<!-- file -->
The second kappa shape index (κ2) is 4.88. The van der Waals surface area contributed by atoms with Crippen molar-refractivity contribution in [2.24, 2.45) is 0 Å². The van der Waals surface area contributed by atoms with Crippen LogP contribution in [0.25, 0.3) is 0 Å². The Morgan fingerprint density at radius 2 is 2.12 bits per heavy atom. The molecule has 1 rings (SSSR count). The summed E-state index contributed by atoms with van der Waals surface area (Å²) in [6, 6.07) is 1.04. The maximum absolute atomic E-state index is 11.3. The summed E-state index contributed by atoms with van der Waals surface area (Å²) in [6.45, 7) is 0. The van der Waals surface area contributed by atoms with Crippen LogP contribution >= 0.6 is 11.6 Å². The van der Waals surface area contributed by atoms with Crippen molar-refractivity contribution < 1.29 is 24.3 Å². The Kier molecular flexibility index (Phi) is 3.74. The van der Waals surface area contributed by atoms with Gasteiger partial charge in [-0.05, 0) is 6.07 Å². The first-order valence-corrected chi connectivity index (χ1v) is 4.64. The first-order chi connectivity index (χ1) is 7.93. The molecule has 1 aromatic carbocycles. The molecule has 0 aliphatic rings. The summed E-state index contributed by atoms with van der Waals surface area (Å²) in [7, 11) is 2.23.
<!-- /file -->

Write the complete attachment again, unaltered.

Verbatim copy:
The second kappa shape index (κ2) is 4.88. The van der Waals surface area contributed by atoms with Crippen molar-refractivity contribution in [2.24, 2.45) is 0 Å². The van der Waals surface area contributed by atoms with Crippen LogP contribution in [0.25, 0.3) is 0 Å². The Morgan fingerprint density at radius 2 is 2.12 bits per heavy atom. The molecule has 1 rings (SSSR count). The summed E-state index contributed by atoms with van der Waals surface area (Å²) in [6, 6.07) is 1.04. The maximum absolute atomic E-state index is 11.3. The summed E-state index contributed by atoms with van der Waals surface area (Å²) in [6.45, 7) is 0. The van der Waals surface area contributed by atoms with Crippen LogP contribution >= 0.6 is 11.6 Å². The van der Waals surface area contributed by atoms with Crippen molar-refractivity contribution < 1.29 is 24.3 Å². The Kier molecular flexibility index (Phi) is 3.74. The van der Waals surface area contributed by atoms with Gasteiger partial charge in [-0.05, 0) is 6.07 Å². The first-order valence-corrected chi connectivity index (χ1v) is 4.64. The first-order chi connectivity index (χ1) is 7.93. The molecule has 1 aromatic carbocycles. The molecule has 0 aliphatic rings. The summed E-state index contributed by atoms with van der Waals surface area (Å²) in [7, 11) is 2.23.